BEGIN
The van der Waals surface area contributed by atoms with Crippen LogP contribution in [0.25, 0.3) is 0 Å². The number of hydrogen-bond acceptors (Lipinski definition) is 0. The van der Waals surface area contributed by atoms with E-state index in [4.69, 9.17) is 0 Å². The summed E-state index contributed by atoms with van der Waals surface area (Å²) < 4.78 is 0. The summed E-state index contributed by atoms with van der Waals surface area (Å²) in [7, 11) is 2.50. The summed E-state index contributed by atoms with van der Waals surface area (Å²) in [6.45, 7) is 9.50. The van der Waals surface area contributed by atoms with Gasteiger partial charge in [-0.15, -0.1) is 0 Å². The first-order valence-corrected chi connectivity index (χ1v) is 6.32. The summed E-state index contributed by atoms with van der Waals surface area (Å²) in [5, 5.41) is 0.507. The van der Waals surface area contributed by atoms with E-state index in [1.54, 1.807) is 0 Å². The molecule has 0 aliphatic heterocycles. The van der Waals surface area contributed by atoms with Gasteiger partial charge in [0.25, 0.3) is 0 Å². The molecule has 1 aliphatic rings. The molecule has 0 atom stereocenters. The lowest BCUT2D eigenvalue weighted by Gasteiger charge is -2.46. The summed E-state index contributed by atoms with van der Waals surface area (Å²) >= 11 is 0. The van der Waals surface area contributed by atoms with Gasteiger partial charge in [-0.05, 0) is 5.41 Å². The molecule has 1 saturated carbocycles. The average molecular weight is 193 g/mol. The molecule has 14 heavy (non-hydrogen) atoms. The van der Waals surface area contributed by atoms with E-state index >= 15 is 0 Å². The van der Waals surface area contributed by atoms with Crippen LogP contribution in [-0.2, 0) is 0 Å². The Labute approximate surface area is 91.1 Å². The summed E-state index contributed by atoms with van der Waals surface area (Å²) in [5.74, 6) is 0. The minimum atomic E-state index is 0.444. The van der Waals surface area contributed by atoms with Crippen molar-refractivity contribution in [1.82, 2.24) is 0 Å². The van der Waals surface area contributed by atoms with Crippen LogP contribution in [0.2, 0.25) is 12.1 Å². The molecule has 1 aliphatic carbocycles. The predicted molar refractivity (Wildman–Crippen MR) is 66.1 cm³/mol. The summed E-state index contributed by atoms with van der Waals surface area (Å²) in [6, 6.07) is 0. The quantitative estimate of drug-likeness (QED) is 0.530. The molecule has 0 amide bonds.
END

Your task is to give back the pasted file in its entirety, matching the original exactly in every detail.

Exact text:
The van der Waals surface area contributed by atoms with Crippen LogP contribution in [0.25, 0.3) is 0 Å². The number of hydrogen-bond acceptors (Lipinski definition) is 0. The van der Waals surface area contributed by atoms with E-state index in [4.69, 9.17) is 0 Å². The summed E-state index contributed by atoms with van der Waals surface area (Å²) < 4.78 is 0. The summed E-state index contributed by atoms with van der Waals surface area (Å²) in [7, 11) is 2.50. The summed E-state index contributed by atoms with van der Waals surface area (Å²) in [6.45, 7) is 9.50. The van der Waals surface area contributed by atoms with Gasteiger partial charge in [-0.15, -0.1) is 0 Å². The first-order valence-corrected chi connectivity index (χ1v) is 6.32. The summed E-state index contributed by atoms with van der Waals surface area (Å²) in [5, 5.41) is 0.507. The van der Waals surface area contributed by atoms with E-state index in [1.54, 1.807) is 0 Å². The molecule has 0 aliphatic heterocycles. The van der Waals surface area contributed by atoms with Gasteiger partial charge in [0.25, 0.3) is 0 Å². The molecule has 1 aliphatic rings. The molecule has 0 atom stereocenters. The lowest BCUT2D eigenvalue weighted by Gasteiger charge is -2.46. The summed E-state index contributed by atoms with van der Waals surface area (Å²) >= 11 is 0. The van der Waals surface area contributed by atoms with Gasteiger partial charge in [-0.05, 0) is 5.41 Å². The molecule has 1 saturated carbocycles. The average molecular weight is 193 g/mol. The molecule has 14 heavy (non-hydrogen) atoms. The van der Waals surface area contributed by atoms with E-state index >= 15 is 0 Å². The van der Waals surface area contributed by atoms with Crippen LogP contribution in [-0.2, 0) is 0 Å². The Labute approximate surface area is 91.1 Å². The summed E-state index contributed by atoms with van der Waals surface area (Å²) in [5.74, 6) is 0. The minimum atomic E-state index is 0.444. The van der Waals surface area contributed by atoms with Crippen molar-refractivity contribution in [1.82, 2.24) is 0 Å². The van der Waals surface area contributed by atoms with Crippen LogP contribution in [0.2, 0.25) is 12.1 Å². The molecule has 1 aliphatic carbocycles. The predicted molar refractivity (Wildman–Crippen MR) is 66.1 cm³/mol. The summed E-state index contributed by atoms with van der Waals surface area (Å²) in [6, 6.07) is 0. The quantitative estimate of drug-likeness (QED) is 0.530. The molecule has 0 amide bonds.